Abrashed in shades of blue and brown and framed by a yellow band, the narrow field contains three red octagons, each enclosing a cross and with blossoms distributed around them. It is surrounded by an exceptionally wide border of large octagons which also enclose cross motifs. Small blossoms and S-figures as well as a number of comb-like amulets are interspersed between them in a seemingly random arrangement. – Small repiled areas, otherwise well preserved, original finishes all around. The lower kilim finish is damaged.
    • Lot99
    • OriginCentral Anatolia, Cappadocia
    • Dimensions222 x 153 cm
    • AgeMid 19th century
    • Estimate EUR5,000
    Coarsely woven and with a pile so high that the design appears blurred, this village weaving used to be a sleeping rug. In Anatolia such rugs are known as "yatak" (bed). Produced only for home use, they often display designs in brilliant and diverse colours where perfection of drawing was of secondary importance. In this item, the two huge octagons with an interior drawing of archaic appearance are completely different in size and shape. Large straight-armed crosses adorn the salmon border. Judging by its colours, the rug was probably woven in the small town of Gelveri. – Very good condition, original selvedges and kilim ends.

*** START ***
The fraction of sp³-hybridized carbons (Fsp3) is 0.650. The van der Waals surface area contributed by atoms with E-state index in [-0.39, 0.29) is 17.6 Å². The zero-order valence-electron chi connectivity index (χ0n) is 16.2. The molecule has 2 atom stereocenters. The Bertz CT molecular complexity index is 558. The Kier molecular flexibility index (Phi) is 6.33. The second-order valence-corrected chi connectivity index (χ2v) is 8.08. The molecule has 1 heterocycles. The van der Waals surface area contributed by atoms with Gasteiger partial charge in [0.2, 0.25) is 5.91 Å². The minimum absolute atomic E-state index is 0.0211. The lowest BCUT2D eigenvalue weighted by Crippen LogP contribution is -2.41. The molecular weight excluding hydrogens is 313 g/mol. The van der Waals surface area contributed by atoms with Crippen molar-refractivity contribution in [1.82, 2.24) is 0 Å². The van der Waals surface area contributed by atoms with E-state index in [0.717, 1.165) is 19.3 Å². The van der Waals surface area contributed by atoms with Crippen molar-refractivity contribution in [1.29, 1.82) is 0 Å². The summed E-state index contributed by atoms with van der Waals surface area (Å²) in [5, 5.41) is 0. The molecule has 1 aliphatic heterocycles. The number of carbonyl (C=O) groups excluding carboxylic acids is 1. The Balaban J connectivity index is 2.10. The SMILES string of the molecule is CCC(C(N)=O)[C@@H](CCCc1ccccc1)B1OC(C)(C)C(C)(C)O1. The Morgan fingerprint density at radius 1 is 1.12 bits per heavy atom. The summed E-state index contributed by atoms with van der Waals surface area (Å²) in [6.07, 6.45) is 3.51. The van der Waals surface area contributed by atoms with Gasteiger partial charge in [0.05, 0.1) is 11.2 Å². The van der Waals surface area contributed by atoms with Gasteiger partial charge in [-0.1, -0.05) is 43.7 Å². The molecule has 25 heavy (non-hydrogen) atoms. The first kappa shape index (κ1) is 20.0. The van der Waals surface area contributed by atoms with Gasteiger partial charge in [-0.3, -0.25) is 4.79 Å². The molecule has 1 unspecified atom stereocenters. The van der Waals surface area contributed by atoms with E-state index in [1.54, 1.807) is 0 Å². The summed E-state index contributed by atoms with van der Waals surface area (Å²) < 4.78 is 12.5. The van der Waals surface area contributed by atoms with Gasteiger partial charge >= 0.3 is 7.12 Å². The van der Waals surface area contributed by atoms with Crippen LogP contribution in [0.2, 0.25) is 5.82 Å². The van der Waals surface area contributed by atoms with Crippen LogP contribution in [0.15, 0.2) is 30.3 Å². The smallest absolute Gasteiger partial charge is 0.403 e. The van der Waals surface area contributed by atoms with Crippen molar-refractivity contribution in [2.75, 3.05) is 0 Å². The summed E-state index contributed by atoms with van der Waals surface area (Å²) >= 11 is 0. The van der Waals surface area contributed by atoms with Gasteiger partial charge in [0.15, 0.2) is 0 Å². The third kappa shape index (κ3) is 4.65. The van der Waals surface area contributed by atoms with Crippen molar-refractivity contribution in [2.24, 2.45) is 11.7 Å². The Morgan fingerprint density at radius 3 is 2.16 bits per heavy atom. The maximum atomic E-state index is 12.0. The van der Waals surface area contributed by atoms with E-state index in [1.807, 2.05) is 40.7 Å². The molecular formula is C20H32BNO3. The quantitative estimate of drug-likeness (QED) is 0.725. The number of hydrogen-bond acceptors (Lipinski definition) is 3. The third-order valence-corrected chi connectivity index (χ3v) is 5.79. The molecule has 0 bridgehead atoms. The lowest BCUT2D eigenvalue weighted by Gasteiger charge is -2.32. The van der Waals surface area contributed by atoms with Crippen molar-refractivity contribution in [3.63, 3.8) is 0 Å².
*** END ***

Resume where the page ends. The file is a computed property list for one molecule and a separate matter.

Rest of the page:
• Lot100
    • OriginCentral Asia, South West Uzbekistan, Shakhrisyabz
    • Dimensions161 x 121 cm
    • AgeMid 19th century
    • Estimate EUR9,500